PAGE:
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Track for me because the street is getting to crazy. I love a good ride up the hill for sure but the track is no tickets and a EMT on site.
 

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I have had this same convo with a few people since my first track day. I am headed back to the track but what I noticed is at the track, most people are focused on riding at 100% and trying go above. I saw several newer riders (myself included) that were taking it a bit slower and possibly riding at 80% but I just didn't enjoy pushing myself at (my) 100% all the time.

That said, everyone's skill is different and what may have appeared to be 100% for the other riders I saw may have in fact have been (their) 80% but it just seemed a little more unsafe from strictly my perspective for me than riding on the street. This is just my opinion tho and is based simply on riding at 100% versus my normal of 60%-80%...

I am going back to test this theory tho and verify if its truly the fact that I was riding at (my) 100% or the fact that the regulars seemed like they were riding way faster. I have also considered the fact that it could be the ego shock of usually being one of the faster guys that I ride with and getting on the track and being like 11 or 12 out of 20 or so bikes. :badteeth:

Gotta agree though about being able to jump on the bike and go for a quick spin on some twisties when you only got a few hours to spare. :cool:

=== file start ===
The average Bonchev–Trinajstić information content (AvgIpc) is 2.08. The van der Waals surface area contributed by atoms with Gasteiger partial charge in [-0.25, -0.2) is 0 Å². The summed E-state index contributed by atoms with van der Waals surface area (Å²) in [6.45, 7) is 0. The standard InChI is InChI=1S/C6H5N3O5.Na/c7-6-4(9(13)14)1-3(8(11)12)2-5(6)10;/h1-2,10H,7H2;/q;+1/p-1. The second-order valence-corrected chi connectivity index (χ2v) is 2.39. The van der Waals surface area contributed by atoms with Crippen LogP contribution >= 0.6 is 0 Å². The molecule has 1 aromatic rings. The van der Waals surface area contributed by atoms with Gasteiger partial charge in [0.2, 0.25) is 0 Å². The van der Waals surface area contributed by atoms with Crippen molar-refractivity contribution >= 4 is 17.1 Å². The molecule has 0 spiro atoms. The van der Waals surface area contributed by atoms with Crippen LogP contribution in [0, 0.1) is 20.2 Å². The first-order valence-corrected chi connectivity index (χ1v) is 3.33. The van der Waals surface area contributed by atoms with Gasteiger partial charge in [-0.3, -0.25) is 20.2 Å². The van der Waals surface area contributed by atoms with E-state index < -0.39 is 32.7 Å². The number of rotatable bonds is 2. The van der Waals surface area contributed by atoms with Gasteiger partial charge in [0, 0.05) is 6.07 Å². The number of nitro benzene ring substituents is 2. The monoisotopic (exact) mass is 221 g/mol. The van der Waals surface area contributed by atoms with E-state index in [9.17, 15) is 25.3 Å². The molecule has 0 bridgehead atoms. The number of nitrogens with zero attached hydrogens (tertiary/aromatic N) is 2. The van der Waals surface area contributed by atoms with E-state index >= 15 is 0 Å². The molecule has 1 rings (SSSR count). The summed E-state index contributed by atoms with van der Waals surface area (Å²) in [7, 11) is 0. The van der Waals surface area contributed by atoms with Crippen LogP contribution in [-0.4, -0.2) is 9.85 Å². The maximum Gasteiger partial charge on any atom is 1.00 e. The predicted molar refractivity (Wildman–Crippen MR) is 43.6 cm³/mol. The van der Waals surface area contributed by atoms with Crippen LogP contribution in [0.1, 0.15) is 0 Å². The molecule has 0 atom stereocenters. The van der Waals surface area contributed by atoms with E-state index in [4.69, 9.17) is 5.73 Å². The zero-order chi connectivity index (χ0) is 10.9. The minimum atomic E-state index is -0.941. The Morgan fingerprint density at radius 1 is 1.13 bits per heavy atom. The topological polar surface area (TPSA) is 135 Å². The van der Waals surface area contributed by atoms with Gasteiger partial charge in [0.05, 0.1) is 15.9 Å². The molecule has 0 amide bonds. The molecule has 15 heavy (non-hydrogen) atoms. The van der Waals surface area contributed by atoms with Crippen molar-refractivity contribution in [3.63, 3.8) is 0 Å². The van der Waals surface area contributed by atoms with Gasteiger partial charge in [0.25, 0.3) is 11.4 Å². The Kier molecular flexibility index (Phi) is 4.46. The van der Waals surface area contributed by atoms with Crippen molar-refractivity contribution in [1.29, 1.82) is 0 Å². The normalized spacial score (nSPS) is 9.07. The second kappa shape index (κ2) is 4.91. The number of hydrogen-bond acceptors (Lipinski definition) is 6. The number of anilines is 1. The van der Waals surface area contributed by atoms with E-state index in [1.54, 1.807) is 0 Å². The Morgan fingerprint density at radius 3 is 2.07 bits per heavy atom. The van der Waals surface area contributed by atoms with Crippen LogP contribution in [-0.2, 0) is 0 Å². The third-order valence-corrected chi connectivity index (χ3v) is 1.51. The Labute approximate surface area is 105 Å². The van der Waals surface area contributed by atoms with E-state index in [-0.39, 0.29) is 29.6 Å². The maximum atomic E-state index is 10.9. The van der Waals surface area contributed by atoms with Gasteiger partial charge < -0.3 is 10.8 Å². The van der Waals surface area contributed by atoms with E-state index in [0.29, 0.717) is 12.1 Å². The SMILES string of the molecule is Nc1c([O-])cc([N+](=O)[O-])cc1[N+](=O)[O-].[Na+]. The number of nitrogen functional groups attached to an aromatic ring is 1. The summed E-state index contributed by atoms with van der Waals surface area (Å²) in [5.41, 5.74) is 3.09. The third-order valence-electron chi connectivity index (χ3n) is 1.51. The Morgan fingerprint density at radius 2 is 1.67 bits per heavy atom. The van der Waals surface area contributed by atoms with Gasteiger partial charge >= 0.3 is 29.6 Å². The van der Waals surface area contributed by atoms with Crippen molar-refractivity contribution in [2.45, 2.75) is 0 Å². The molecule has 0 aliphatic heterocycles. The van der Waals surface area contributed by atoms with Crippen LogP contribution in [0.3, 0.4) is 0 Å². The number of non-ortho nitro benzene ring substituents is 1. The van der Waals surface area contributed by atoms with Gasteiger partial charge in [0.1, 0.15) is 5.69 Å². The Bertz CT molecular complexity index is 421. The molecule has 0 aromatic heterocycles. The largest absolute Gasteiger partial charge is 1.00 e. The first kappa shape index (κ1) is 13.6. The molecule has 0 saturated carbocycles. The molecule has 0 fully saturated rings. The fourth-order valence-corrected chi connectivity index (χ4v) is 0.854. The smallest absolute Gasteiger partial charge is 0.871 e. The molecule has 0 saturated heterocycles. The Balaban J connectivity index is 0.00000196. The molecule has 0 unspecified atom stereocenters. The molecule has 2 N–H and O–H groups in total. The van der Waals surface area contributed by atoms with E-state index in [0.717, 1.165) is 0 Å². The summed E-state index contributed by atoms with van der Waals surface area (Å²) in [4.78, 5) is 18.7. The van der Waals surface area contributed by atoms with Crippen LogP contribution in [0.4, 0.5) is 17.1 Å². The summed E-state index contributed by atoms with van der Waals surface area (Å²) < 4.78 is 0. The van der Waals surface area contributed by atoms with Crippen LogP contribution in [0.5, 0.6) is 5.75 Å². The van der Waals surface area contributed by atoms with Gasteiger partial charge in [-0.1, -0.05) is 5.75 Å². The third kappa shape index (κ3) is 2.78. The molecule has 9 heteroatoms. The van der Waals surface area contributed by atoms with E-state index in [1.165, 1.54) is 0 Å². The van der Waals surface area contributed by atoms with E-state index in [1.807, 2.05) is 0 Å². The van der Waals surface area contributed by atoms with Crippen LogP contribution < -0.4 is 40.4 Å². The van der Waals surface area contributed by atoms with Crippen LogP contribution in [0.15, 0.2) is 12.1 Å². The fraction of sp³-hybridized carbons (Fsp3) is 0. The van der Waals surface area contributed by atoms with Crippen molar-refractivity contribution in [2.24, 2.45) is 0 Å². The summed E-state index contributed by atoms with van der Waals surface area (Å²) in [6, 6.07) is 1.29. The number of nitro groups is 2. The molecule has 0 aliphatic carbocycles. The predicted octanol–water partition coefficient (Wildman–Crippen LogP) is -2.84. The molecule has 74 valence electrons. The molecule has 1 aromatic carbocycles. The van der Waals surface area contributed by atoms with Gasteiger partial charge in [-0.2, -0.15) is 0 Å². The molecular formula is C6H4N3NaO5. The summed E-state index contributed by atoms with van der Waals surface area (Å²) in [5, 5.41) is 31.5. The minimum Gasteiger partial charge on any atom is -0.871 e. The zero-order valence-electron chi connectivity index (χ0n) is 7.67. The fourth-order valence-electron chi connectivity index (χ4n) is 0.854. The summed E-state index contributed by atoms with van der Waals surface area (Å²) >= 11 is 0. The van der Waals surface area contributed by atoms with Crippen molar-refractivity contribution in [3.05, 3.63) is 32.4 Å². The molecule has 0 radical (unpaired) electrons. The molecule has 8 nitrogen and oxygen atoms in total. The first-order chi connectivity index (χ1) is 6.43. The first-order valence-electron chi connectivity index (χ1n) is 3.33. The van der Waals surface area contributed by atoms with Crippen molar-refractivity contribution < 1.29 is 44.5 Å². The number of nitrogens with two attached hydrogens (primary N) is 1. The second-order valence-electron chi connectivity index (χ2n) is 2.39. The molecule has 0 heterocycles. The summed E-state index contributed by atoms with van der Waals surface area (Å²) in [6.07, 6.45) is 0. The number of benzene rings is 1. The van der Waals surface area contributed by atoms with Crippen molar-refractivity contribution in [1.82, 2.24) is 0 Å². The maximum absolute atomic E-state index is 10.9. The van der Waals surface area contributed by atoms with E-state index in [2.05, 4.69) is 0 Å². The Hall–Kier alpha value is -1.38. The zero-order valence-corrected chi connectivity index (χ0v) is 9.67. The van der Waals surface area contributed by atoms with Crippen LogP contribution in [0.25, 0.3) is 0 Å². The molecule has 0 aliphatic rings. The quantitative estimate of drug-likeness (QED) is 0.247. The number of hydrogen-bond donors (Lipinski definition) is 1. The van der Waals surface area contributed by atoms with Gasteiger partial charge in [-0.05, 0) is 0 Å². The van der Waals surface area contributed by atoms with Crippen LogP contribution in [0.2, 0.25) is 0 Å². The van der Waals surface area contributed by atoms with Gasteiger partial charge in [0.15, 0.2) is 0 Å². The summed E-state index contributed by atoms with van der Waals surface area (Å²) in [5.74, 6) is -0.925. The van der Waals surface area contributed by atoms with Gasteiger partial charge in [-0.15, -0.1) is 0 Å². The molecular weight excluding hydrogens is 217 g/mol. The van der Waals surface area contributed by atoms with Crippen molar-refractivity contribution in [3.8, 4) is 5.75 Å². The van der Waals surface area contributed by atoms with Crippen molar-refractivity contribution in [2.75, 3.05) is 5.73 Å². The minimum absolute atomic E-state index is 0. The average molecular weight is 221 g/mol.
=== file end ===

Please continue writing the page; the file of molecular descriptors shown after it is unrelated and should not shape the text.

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Discussion Starter · #20 ·
I have had this same convo with a few people since my first track day. I am headed back to the track but what I noticed is at the track, most people are focused on riding at 100% and trying go above. I saw several newer riders (myself included) that were taking it a bit slower and possibly riding at 80% but I just didn't enjoy pushing myself at (my) 100% all the time.

That said, everyone's skill is different and what may have appeared to be 100% for the other riders I saw may have in fact have been (their) 80% but it just seemed a little more unsafe from strictly my perspective for me than riding on the street. This is just my opinion tho and is based simply on riding at 100% versus my normal of 60%-80%...

I am going back to test this theory tho and verify if its truly the fact that I was riding at (my) 100% or the fact that the regulars seemed like they were riding way faster. I have also considered the fact that it could be the ego shock of usually being one of the faster guys that I ride with and getting on the track and being like 11 or 12 out of 20 or so bikes. :badteeth:

Gotta agree though about being able to jump on the bike and go for a quick spin on some twisties when you only got a few hours to spare. :cool:

I think if you do strictly street riding, now Im talking freeways and surface streets, then yeah, if you go to the track you're gonna be in shock at how slow you are. But the canyons I ride have turns and twists just like the track do and more. So the first time I went to the track it really didnt feel too different than what Im used to. Like I said before, I can see why the safety factor is a + for a lot of people but I just prefer the canyon. personal preference.